A couple of days ago, I encountered a shocking revelation about a prominent company in the real estate industry. Alarming as it was, it can be an eye-opener on the other hand.
Zillow is a group of companies that offer varied services in real estate like providing lists of properties, whether for-sale or for-rent, from hundreds of real estate brokerages. It is a digital platform where individuals easily search for business prospects.
However, a not-so-good story about the company circulated in one of Reddit's forums. A Reddit user expressed dissatisfaction over Zillow's listing service. Accordingly, he received inaccurate listings shaped by the many errors or missing details to where fellow Redditors agreed.
I am not sure if it's a coincidence, but I saw the same issue tackled by a famous YouTuber in real estate, Karin Carr. She created video tips and guides, which made way for more organic leads to find her. That is now her advocacy in generating leads, thus sharpening her disapproval of Zillow's business framework.
In one of Carr's videos, she was brave enough to call out this platform. She allotted almost 11 minutes to articulate Zillow's misleading brand, urging co-realtors to cease their virtual transactions or coordination with them. She pointed out that they ask so much for this listing and give back consumers less to nothing. What's even worse is that the continuous use of such could be taxing and financially damaging, she added.
Considering these no-value or unsure listings, life in real estate is indeed a roller coaster ride. You win some, and you lose some. Kyle Hiscock, in his article, said that most real estate agents' downfall is due to overtaking of risk. They keep on doing things that are not bringing them investment returns as fast as they assumed.
Realtors are slow to realize if their cash flow is falling apart. When they do, they do not have enough savings in the bank. And to avoid that, Hiscock further advised those who decide to operate full-time in real-estate to save money in the bank sufficient to cover their expenses for at least six months.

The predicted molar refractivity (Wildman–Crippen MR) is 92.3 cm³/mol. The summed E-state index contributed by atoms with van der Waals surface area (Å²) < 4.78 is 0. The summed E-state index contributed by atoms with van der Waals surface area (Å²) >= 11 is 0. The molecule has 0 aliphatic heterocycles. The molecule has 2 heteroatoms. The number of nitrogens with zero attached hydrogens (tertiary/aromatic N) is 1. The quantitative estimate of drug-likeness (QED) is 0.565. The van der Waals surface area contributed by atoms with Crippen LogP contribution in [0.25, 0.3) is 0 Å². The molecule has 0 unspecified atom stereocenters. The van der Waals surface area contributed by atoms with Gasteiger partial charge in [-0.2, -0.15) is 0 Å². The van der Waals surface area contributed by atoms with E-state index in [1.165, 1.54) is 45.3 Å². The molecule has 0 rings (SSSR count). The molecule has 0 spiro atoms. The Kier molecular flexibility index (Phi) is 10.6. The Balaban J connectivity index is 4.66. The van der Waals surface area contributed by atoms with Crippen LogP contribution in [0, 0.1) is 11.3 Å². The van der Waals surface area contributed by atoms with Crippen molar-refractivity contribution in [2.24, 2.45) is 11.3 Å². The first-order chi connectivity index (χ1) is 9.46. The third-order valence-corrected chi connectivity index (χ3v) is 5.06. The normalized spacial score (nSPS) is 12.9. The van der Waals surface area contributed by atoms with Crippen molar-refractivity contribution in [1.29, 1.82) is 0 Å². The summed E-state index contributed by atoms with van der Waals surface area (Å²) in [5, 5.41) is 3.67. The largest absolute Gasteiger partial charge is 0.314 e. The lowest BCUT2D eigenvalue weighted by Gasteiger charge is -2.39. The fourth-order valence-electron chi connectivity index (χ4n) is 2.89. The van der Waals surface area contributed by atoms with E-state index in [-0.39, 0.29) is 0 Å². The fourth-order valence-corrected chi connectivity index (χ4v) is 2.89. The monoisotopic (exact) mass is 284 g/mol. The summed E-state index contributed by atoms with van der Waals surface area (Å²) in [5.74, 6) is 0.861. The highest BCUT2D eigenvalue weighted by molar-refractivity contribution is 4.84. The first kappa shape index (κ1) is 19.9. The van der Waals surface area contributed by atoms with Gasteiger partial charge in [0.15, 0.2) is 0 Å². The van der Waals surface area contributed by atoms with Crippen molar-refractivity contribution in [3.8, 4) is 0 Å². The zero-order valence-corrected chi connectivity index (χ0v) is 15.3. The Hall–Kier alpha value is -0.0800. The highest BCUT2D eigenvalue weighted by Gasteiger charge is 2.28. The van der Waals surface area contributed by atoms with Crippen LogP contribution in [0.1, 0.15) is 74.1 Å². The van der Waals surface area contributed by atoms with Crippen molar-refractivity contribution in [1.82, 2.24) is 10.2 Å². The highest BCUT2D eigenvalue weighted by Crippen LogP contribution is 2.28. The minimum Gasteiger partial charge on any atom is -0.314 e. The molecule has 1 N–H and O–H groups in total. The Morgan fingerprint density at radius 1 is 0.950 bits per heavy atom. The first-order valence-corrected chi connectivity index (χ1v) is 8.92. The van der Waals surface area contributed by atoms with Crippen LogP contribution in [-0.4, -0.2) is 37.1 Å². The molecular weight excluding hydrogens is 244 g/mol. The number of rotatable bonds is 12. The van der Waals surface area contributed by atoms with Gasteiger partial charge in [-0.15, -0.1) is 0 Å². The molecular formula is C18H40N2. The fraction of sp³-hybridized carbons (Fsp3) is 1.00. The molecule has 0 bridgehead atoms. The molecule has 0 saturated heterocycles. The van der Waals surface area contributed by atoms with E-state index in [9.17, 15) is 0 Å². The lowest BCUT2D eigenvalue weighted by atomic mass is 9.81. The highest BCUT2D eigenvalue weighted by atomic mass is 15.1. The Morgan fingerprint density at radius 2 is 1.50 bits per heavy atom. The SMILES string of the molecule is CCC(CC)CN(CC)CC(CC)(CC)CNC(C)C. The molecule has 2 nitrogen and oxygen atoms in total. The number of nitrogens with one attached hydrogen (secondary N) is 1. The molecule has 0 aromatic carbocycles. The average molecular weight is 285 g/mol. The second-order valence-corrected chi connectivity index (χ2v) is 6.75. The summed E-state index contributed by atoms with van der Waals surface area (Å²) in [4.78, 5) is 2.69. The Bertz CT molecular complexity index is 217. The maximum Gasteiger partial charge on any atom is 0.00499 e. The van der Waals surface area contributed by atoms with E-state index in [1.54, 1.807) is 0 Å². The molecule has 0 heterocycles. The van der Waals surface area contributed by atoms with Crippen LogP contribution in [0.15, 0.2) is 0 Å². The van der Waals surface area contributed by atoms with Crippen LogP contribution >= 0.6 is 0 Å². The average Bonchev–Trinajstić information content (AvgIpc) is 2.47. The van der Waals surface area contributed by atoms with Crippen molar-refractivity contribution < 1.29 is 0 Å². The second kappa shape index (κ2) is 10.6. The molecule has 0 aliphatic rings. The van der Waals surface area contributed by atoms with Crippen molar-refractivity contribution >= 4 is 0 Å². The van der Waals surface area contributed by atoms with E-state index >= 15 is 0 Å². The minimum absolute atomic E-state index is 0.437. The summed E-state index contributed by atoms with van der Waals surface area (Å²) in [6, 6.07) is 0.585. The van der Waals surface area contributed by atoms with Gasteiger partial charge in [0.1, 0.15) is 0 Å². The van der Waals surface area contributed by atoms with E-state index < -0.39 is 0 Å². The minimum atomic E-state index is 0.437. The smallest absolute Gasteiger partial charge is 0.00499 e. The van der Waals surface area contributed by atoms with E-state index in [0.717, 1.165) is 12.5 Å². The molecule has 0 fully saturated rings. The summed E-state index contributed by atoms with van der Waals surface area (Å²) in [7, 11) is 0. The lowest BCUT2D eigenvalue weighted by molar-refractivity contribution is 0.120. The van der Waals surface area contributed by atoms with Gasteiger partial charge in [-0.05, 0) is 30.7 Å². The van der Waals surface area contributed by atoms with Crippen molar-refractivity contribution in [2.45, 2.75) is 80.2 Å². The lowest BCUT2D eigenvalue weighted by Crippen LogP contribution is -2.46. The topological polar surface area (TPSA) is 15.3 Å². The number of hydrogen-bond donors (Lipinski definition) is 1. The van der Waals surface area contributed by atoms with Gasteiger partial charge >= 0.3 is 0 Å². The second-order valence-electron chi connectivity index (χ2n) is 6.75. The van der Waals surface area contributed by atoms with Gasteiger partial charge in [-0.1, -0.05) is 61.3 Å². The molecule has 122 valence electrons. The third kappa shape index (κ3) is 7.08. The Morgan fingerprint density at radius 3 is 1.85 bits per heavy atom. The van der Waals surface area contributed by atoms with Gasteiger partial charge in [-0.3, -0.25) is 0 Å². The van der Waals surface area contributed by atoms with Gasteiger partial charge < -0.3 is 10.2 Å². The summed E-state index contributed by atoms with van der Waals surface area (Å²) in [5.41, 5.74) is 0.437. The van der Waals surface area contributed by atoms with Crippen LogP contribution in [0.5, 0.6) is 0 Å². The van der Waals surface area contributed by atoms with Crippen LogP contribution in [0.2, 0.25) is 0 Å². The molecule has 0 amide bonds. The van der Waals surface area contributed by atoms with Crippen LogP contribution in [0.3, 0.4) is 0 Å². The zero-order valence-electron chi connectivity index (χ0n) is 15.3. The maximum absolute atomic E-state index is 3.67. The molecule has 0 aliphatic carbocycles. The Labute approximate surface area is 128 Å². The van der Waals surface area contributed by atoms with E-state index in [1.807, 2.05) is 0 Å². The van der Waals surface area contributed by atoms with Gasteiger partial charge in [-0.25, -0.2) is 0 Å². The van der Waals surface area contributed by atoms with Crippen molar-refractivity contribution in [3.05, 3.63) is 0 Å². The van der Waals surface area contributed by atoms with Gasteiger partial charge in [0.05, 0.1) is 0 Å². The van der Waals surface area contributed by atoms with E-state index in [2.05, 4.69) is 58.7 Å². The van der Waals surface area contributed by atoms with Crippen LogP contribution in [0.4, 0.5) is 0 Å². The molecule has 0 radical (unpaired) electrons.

But the real problem here is that realtors seem to miss the other even more pressing issues - one is financial mismanagement in real estate. They are so focused on gaining leads. They spend so much on things that are taking them to nowhere. They fail to see that this weak strategy is indeed the actual cause of their monetary failures.
To back that up, the following questions are what realtors keep neglecting, so financial mismanagement happens. It is not because they find this self-assessment useless, but because they do not want to face their possible challenges other than targeting clients:
1. What's my actual net worth?
2. How much is my money left in the bank?
3. What's the score of my credit card?
4. When will I start fixing my finances?
5. How much money do my competitors make?
Even if you are not a realtor, but if you relate to those questions, you can also make your financial management better through the following:
1. Mark the date when you will review the returns and expenses.
2. Make a to-do list of the things you will do next.
3. Seek professional advice.
4. Track your income.
5. Research financial trends.
Here's one more tip! The above recommendations are a few tasks of remote freelancers. That's right! People hire a remote virtual assistant to support them with these monetary responsibilities. On top of that, there are several other things you can do. You can also find a remote staff who can do manual research for potential and organic clients, making your database more valuable and meaningful. You can break ties from some of those ineffective digital platforms that offer listings while ensuring your finances do not go out of hand.
Want to work with virtual assistants? Meet them here and be a real-estate-ready realtor!